Neosporosis - Cattle

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Caused by the protozoan parasite Neospora caninum and is the commonest cause of abortion in dairy cattle. Neospora caninum is similar to Toxoplasma gondii and although the complete life cycle of the protozoa is unknown, the dog has been found to be the definitive host.

Stillborn calves can be born from infected dams and congenitally infected calves may be born with encephalomyelitis. Abortion usually occurs between 5-7 months of gestation but can occur as early as 3 months. Most cases of infection occur via vertical transmission however animals can become infected from their mothers milk, by eating food and water contaminated with dog faeces containing 'Neospora caninum oocysts, or from cow to cow.


Neospora has been documented to infect cattle, both beef and dairy, sheep, goats and dogs. There is no age predilection.


The histological appearance of lesions on an aborted fetus can be enough to confirm a diagnosis. Additionally antibodies to the protozoa can be identified via serological methods.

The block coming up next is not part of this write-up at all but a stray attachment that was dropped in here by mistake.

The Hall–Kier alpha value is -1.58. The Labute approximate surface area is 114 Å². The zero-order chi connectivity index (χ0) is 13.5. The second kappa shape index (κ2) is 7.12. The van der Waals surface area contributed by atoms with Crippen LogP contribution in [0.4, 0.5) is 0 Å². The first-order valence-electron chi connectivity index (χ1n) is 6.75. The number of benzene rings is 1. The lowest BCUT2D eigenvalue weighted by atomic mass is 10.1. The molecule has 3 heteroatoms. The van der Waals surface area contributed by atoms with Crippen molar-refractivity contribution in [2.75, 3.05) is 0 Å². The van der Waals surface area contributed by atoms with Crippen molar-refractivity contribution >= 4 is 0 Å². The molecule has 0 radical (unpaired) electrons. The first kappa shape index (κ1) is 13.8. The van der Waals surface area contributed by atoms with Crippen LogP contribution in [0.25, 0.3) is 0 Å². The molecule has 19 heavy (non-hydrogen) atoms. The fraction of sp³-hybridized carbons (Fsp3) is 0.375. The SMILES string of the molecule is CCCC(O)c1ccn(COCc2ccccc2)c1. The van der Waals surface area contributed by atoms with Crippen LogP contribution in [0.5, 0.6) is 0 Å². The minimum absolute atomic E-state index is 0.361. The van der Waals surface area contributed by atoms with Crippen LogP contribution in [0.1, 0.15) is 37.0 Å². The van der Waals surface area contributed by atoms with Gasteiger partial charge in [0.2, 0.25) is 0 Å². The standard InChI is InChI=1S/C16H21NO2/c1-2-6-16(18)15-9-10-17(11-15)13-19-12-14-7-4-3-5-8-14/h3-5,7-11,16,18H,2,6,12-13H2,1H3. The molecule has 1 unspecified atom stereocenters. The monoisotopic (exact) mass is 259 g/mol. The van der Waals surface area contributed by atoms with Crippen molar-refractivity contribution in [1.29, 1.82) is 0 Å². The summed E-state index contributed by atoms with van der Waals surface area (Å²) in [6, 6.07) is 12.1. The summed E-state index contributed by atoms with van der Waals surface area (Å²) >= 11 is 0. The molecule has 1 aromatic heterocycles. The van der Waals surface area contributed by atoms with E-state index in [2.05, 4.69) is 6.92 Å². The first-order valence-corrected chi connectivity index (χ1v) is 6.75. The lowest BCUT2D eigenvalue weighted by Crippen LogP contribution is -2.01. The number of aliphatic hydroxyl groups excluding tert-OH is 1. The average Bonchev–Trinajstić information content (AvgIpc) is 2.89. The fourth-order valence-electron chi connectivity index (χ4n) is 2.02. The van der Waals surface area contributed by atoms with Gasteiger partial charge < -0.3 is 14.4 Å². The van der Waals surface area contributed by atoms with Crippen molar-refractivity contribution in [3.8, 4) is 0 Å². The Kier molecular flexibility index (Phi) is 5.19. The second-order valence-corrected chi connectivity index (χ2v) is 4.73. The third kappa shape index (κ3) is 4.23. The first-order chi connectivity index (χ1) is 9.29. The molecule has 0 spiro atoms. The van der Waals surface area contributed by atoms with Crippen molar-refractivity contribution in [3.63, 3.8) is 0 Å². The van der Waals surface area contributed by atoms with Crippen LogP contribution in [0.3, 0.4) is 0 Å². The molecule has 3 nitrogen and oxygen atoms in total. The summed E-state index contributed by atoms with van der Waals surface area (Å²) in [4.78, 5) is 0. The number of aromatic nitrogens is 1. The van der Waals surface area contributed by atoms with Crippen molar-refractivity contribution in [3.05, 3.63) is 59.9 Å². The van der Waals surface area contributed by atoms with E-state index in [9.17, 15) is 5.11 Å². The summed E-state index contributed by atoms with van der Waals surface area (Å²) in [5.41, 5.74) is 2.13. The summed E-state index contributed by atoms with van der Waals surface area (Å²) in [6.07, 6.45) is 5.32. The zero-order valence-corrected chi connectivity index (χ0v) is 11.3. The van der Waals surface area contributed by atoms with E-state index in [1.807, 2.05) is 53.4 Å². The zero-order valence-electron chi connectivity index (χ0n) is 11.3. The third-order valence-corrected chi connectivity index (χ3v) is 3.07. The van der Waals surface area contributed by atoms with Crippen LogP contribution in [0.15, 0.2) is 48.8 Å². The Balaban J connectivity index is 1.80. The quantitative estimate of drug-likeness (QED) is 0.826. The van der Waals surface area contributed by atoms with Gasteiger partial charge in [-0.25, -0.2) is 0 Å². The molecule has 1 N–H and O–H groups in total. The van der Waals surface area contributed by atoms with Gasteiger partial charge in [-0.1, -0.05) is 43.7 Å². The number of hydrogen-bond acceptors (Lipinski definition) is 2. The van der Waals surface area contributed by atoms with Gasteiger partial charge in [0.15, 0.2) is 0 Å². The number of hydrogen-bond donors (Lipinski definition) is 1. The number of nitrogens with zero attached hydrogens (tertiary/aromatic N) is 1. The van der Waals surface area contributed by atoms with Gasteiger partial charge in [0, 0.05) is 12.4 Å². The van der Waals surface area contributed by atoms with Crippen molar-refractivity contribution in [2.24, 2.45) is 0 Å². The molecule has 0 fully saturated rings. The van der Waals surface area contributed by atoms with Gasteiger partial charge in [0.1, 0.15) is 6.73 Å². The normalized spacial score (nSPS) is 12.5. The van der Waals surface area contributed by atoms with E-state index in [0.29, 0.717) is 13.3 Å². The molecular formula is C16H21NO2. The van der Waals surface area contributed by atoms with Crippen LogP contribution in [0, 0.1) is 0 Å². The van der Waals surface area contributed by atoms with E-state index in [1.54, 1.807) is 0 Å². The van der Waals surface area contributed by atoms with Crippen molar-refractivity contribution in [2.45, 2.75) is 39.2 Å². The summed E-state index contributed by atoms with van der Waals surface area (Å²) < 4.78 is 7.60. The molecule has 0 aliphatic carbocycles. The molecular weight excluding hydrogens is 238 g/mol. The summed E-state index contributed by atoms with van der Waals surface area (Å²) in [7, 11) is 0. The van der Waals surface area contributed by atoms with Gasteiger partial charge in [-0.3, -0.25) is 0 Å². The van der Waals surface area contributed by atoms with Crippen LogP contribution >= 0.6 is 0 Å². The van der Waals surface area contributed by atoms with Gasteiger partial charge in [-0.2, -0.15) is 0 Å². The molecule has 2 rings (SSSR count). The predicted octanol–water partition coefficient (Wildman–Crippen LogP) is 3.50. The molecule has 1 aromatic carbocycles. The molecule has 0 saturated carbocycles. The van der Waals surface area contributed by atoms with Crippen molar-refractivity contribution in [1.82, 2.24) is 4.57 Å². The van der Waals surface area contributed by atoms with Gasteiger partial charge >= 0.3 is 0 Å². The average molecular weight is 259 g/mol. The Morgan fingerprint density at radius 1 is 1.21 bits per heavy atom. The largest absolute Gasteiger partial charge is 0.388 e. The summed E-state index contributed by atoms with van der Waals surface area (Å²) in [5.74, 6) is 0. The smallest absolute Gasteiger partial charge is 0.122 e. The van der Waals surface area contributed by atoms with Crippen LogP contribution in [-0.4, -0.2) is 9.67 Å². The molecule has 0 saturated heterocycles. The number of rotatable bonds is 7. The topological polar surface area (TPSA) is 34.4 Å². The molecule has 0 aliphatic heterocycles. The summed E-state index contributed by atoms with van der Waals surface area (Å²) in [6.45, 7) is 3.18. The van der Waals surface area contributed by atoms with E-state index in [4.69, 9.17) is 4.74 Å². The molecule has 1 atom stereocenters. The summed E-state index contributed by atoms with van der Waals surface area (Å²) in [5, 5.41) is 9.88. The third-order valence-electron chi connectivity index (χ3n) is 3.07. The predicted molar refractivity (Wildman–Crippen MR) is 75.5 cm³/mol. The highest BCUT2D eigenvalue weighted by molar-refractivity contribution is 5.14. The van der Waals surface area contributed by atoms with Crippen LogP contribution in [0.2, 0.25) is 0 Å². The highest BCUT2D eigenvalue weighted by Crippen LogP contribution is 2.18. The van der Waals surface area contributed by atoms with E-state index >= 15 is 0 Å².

Clinical Signs

Often infected cattle present with no clinical signs other than abortion.

Calves can be born with encephalomyelitis causing various neurological signs such as paresis, decreased reflexes and ataxia.

Repeat abortions are often reported in affected animals due to a persistent infection.

Laboratory Tests

An indirect fluorescent antibody test can be used to detect antibodies from samples and an ELISA is available which will also detect antibodies. A PCR method to identify antigen is currently under development


Non-suppurative encephalitis is most commonly seen in aborted foetuses. Additionally non suppurative myocarditis, myositis and widespread non suppurative infiltrates in other organs are often found. Tissue cysts will be present and can be identified.

Hepatitis may also be found in epidemic abortions.

Signs of placentitis will be evident on inspection of the placenta.


To avoid the transmission of Neospora caninum oocysts from dogs to cattle, dogs should not be allowed access to calving cows, placental membranes and aborted or dead calves. Dogs should also be stopped from defecating in cattle feeding areas.

Seropositive cattle should be identified and culled and none of their progeny should be bred from and hence seronegative cattle should be selected for breeding.

Vaccination is possible but only in the USA. It is a killed protozoal vaccine for healthy, pregnant cows and is given in the first 3 weeks of pregnancy and then every 3-4 weeks during gestation. Revaccination with 2 doses should be undertaken during each subsequent pregnancy.

Literature Search

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Neosporosis in cattle publications